Sarah Blunden, P.Dt, CDE, CPT, Professional Dietitian, talks about how to eat healthy carbohydrates for a good energy sources and improved glycemic control.
Loading the player...Healthy Carbohydrates for Glycemic Control Sarah Blunden, P.Dt, CDE, CPT, Professional Dietitian, talks about how to eat healthy carbohydrates for a good energy sources and improved glycemic control.
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Featuring Sarah Blunden, P.Dt, CDE, CPT, Professional Dietitian
Duration: 3 minutes, 4 seconds
Carbohydrates are starches, fibres and sugars that we can find in different foods. So, there are different food groups that contain carbohydrates, such as our grains and starches, fruits, some vegetables, and dairy and milk.
We also find them in another food group called other. So, this is usually cookies, candies, things like that. Carbohydrates are actually our main fuel and source of energy, and even the brain will use carbohydrates as its source of energy.
In carbohydrates, we find a lot of vitamins, minerals and fibre. So, fibre has a lot of benefit for our body. It can actually help lower our cholesterol levels. It’s very important for the health of our intestines and our digestion. Best of all, it can even help with management of diabetes.
There are different types of carbohydrates, such as short-chain carbohydrates, so these are also called rapid-acting carbohydrates. Meaning that the body will digest them and absorb them quickly or faster, which can actually cause a spike in the blood sugar. Some examples would be juice, white bread and sugar.
Then we have longer-chain carbohydrates, so this takes the body longer to digest and absorb, causing less of an effect on the blood sugar. Examples would be legumes, oats, barley and berries, for example.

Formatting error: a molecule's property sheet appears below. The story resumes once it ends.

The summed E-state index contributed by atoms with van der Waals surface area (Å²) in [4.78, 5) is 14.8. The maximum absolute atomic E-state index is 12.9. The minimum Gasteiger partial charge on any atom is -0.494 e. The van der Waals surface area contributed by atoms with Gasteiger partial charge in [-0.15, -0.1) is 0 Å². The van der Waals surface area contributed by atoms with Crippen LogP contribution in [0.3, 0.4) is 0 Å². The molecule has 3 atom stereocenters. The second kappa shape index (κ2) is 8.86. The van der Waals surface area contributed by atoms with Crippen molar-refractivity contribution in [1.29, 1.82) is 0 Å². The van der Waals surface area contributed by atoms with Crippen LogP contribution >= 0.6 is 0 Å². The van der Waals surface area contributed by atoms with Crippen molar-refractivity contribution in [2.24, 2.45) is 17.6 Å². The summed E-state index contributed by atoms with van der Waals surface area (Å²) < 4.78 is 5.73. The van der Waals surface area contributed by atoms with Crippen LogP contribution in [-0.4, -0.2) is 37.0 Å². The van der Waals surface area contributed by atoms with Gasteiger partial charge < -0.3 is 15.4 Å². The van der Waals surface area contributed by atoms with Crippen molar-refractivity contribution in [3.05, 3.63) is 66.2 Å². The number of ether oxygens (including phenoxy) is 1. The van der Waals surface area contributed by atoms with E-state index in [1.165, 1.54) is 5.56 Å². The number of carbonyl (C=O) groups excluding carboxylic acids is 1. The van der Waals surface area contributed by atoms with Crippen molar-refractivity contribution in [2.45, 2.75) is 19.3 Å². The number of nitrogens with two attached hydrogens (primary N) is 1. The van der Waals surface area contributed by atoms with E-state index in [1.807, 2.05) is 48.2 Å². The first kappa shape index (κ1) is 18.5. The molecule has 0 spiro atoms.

When you’re looking for foods, let’s say out in the grocery store, and you’re reading labels, a really important thing to look for is the amount fibre. So, when you choose products that have higher fibre, these are going to take longer to digest.
Carbohydrates can play a very important role in diabetes management. Aiming to choose high-fibre carbohydrates will help in slowing down the digestion, causing less spikes in blood glucose. Also, when choosing carbohydrates, we’re looking at the quality – so meaning high fibre – but also the quantity.
For example, on your plate, a quarter of your plate should be the quantity of carbohydrates, which could equate to about one cup, or a fist. So, for example at a meal, having a cup of cooked barley, or a cup of cooked lentils, for example, on your plate could be your portion of carbohydrates.
Here are some tips: aiming to put more vegetables and legumes on your plate. Looking at the quality of the carbohydrates, so high fibre, and also keeping an eye on the quantity. As you increase your fibre, don’t forget to increase your water as well.
And if you’d like more information, reach out to a Registered Dietitian or a Professional Dietitian, as well as your healthcare team.
Local Practitioners: Registered Dietitian
Blood Glucose Monitoring in Diabetes ( 22 engaged.)
Open and print the Health Choices First Action Plan for discussion with your Healthcare Professional or for personal information purposes.
This content is for informational purposes only, and is not intended to be a substitute for professional medical advice, diagnosis or treatment. Always seek the advice of your physician or other qualified healthcare professional with any questions you may have regarding a medical condition.